Following in the footsteps of her mother who undertook the same journey 50 years ago, Redzi travelled on foot and by mule between the towns of Weldiya and Lalibela, and recorded her travels for a BBC Radio 4 documentary. We caught up with Redzi to discuss her journey.
What did you want to achieve with this journey to northern Ethiopia? Why now?
I wanted to follow in my mother’s footsteps and get to know a country I had already grown to love through stories told in my childhood. The journey also had particular resonance as shortly after I applied, my beautiful, adventurous and inspirational mum was diagnosed with terminal brain cancer. I am fortunate to have been able to travel when I did – we swapped lots of notes and she has enjoyed reliving an amazing time in her life.
What key issues facing women did you come across during your time there – are they being tackled?
In the rural areas where I trekked, women still have trouble accessing good healthcare, especially in relation to reproductive health. But it seems to be improving. I visited the new maternity unit at the hospital in Lalibela and learned about a programme of satellite healthcare services being rolled out across the countryside which takes health services directly to areas where people live rather than expecting women to come to the hospital.
Your mother took this same journey 50 years ago, what do you think has changed since that time?
For the most part I was not able to take the precise route my mother took. But there were points when I was on the exact track she was, and that felt really exciting. Since getting back I have shown her pictures and she has said some of the images were exactly the same when she went in 1968. But a lot has changed. There are more roads, better sanitation, family size is coming down and there are much better standards of universal education.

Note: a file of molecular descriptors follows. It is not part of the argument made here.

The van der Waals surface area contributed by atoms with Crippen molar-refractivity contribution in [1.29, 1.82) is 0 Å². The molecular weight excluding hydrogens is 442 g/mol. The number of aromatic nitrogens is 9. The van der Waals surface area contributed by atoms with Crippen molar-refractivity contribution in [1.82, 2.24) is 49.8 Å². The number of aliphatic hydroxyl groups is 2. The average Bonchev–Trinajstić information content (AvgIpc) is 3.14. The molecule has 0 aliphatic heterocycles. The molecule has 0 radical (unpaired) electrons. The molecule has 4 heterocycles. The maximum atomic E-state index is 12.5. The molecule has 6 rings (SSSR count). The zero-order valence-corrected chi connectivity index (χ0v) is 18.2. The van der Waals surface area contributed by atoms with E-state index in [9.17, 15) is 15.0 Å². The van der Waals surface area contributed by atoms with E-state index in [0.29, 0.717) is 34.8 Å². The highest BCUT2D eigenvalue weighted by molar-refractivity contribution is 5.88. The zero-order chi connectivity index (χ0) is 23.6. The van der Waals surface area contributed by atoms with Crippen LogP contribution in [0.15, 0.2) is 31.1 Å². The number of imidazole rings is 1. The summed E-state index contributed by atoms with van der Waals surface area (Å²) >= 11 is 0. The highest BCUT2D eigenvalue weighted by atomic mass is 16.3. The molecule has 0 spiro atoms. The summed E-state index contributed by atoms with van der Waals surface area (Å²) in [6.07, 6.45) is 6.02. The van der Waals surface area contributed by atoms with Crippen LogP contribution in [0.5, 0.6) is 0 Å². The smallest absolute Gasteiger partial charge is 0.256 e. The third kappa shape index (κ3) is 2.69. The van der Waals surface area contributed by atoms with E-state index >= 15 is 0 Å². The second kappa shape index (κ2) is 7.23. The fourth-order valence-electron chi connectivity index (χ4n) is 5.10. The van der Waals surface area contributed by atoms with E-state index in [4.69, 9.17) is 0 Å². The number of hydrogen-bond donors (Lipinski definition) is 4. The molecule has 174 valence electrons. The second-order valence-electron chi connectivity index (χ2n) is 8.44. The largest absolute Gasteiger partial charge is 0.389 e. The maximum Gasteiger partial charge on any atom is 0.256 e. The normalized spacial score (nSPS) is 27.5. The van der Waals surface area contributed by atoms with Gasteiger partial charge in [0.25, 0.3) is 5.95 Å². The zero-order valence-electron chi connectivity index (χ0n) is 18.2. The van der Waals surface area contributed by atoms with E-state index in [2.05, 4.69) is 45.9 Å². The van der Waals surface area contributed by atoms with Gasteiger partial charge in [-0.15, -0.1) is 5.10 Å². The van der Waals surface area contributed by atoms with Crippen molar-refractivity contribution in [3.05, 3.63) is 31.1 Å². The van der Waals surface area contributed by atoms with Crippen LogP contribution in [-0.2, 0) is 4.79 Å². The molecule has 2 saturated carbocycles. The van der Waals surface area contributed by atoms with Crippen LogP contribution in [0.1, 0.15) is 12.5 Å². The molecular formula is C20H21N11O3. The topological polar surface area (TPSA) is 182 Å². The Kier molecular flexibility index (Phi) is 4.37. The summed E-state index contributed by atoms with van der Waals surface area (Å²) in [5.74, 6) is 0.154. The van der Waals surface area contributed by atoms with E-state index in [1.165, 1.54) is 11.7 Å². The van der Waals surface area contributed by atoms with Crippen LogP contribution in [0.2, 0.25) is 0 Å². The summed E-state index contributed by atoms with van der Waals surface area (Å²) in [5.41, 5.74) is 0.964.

What was the highlight of your journey?
The overwhelming spirituality of Lalibela was astounding – I was humbled and awed in equal measure. The churches were hewn from a single expanse of rock in the 12th century and the fact that they are still in use as a place of worship makes them truly special. When I visited there was a tangible sense of devotion I have never experienced anywhere else.
How did making a radio documentary affect the journey?
It helped me to stop and reflect at points where I perhaps would have walked on by, and it made me pay attention to how I was feeling. It also upped the pressure slightly. When there were no mules available I downright insisted that someone find me one, because I had promised I would ride one on the radio!
What advice would you give to the next recipient of the JOLT award?
Apply! If you’re sitting at home thinking there is no point in applying because past winners have special skills or unique talents – remember that I’m just normal. I had a strong personal pull to a place that I had always longed to see and in taking that one small decision to apply for this grant I have been fortunate enough to have had an unbelievably enriching experience. So if you’re thinking of applying – do it! You have nothing to lose and the experience of a lifetime to gain!
Get the best of Geographical delivered straight to your inbox by signing up to our weekly newsletter and get a free collection of eBooks!